“Food addiction’s a hot topic these days.
Proponents posit that food addiction is a real phenomenon that leads people to almost irresistibly eat.
Opponents believe that it doesn’t exist, and it’s just a means with which people justify their difficulties with food.
What if they’re both right?
A recent study’s got me thinking. Now be forewarned, it’s an animal study and therefore not necessarily attributable to human beings, but nonetheless…..”
For a summary of the study mentioned above follow the link to visit the little piggies that could help answer some questions about food addiction. via Weighty Matters: Food addiction. Chicken or egg?.”
“This may suggest that while food addiction indeed has neurophysiologic foundations, that it’s the chicken and not the egg. Meaning that these pigs weren’t born addicted to food, they developed food addictions after living in what might be described as a toxic food environment.
That’s exciting to me, in that if we can help people regain control over their food environments, if we can help people ease into more satiating patterns of eating, maybe we can rewire their brains, and in so doing, short-circuit these unnaturally derived neural pathways and responses.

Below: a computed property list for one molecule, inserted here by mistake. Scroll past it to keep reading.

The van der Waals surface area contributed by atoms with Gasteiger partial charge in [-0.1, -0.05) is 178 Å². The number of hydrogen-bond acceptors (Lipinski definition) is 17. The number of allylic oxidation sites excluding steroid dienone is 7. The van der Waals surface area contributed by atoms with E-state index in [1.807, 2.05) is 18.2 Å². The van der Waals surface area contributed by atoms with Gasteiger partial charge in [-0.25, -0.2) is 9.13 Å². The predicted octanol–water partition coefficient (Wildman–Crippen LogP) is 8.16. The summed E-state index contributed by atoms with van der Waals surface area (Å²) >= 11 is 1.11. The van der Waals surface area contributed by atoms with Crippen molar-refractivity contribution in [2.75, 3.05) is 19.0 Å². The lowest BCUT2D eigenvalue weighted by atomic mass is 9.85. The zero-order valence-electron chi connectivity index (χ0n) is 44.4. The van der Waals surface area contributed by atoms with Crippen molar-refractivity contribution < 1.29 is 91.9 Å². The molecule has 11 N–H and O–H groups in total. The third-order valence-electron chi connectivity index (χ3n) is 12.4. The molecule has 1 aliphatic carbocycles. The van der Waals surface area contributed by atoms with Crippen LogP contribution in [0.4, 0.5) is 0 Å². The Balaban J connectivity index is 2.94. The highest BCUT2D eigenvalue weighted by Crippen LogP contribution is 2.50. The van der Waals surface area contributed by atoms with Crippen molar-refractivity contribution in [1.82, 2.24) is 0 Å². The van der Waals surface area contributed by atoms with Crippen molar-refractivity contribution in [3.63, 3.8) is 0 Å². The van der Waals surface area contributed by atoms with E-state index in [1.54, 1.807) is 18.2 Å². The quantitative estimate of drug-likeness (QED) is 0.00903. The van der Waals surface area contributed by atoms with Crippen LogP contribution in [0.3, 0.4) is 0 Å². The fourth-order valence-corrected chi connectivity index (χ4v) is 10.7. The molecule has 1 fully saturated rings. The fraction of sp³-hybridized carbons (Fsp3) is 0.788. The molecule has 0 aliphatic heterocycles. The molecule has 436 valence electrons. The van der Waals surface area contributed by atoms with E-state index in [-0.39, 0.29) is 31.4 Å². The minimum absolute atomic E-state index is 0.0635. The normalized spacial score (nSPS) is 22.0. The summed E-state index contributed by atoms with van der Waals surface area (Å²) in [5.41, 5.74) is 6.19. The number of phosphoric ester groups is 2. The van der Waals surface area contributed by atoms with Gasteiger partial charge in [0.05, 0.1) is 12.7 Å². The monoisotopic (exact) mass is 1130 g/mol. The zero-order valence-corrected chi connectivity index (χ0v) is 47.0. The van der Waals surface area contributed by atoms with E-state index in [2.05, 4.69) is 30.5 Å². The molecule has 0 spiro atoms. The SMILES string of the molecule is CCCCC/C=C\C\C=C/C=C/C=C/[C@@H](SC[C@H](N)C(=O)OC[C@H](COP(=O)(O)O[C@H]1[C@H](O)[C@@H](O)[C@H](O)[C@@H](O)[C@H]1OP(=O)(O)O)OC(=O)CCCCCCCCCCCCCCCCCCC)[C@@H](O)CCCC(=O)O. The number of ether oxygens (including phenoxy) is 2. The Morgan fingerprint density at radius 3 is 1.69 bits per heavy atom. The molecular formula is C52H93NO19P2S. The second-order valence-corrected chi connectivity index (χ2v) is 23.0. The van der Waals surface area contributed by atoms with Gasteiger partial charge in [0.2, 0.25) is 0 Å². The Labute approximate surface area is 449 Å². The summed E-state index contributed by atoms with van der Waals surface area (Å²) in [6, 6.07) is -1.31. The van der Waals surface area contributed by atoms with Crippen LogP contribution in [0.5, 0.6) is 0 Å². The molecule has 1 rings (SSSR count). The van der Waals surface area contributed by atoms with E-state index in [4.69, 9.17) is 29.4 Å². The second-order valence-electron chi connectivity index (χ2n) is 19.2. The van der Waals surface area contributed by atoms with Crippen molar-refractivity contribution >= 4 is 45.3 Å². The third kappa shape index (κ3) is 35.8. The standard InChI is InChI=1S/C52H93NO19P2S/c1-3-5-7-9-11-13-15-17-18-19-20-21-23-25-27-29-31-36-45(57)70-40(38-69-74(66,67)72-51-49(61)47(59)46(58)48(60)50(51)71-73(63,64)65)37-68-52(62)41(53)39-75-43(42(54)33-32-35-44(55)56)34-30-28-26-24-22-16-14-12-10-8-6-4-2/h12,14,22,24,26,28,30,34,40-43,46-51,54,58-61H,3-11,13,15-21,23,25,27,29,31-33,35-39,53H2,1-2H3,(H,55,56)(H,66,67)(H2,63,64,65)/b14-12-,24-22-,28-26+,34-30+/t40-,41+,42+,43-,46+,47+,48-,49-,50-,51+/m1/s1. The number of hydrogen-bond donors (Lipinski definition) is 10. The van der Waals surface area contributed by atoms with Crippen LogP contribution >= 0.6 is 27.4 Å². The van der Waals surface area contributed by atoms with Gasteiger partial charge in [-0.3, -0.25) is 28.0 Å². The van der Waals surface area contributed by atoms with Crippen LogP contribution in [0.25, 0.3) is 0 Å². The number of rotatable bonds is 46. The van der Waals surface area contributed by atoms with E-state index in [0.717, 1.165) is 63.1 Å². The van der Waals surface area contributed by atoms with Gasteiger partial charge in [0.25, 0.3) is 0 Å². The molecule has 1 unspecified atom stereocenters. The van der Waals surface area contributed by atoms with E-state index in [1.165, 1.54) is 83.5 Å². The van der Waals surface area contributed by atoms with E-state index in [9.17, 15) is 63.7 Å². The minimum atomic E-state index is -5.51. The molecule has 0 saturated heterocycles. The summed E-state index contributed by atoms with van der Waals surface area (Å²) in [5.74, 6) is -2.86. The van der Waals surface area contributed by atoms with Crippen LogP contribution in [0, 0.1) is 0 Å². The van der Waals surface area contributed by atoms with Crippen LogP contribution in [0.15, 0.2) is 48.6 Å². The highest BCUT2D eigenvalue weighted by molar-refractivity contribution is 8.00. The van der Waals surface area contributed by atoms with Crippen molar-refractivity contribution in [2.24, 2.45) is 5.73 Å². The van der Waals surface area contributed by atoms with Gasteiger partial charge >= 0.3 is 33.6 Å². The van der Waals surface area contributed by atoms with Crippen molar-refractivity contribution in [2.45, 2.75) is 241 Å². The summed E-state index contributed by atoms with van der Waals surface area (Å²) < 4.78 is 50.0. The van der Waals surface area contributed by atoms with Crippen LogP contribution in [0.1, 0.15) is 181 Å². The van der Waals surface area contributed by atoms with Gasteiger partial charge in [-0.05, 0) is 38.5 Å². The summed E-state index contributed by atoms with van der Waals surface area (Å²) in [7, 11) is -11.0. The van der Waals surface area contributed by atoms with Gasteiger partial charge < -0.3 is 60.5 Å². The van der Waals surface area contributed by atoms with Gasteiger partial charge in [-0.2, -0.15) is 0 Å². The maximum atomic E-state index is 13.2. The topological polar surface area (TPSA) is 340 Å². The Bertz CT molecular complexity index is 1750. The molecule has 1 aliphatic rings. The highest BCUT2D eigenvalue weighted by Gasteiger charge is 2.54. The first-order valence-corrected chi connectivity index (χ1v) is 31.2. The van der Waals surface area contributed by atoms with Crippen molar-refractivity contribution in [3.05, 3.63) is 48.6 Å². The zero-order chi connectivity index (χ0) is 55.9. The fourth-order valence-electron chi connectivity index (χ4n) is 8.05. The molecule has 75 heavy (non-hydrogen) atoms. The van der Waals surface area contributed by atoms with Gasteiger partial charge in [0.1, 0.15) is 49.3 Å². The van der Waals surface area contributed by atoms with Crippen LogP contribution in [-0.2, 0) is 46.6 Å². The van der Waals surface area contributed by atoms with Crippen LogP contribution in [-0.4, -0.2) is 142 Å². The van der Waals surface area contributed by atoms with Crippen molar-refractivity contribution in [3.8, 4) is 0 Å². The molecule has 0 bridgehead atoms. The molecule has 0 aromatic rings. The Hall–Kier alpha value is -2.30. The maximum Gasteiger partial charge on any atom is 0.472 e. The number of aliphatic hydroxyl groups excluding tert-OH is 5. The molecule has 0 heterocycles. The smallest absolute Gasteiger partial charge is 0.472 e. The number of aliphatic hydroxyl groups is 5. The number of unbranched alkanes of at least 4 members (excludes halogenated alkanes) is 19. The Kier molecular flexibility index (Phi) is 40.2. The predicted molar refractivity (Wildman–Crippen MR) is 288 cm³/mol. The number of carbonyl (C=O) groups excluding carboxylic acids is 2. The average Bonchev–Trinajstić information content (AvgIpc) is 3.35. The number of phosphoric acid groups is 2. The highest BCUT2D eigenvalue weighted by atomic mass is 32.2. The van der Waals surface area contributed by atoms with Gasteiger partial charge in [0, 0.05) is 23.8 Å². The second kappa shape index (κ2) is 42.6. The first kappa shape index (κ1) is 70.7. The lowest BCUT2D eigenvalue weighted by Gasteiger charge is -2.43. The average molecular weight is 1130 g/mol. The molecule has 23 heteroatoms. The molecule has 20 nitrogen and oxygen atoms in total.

And ultimately, I think we can. Why? Because I see it in my offices on a very regular basis (though not every time mind you, there are some folks who seem to truly struggle with these behaviours regardless of the tweaks we try).
Which is why I think both proponents and opponents are right, where food addiction has a real physiological foundation, but where there is certainly a pattern of eating that may, in some cases, predispose people to heightened neurophysiological drives to eat.”
This discussion reminds me of the nature vs nurture issue in child development. I believe that we are part heredity and part nurture. All of us are affected by our environment which influences what we have already inherited through our genetic make-up.
I believe that that nature and nurture influence our relationship with food as well and it seems that this animal study may be pointing in that direction.
Something I know for sure… more studies need to be done to make definitive conclusions regarding FOOD ADDICTIONS in humans.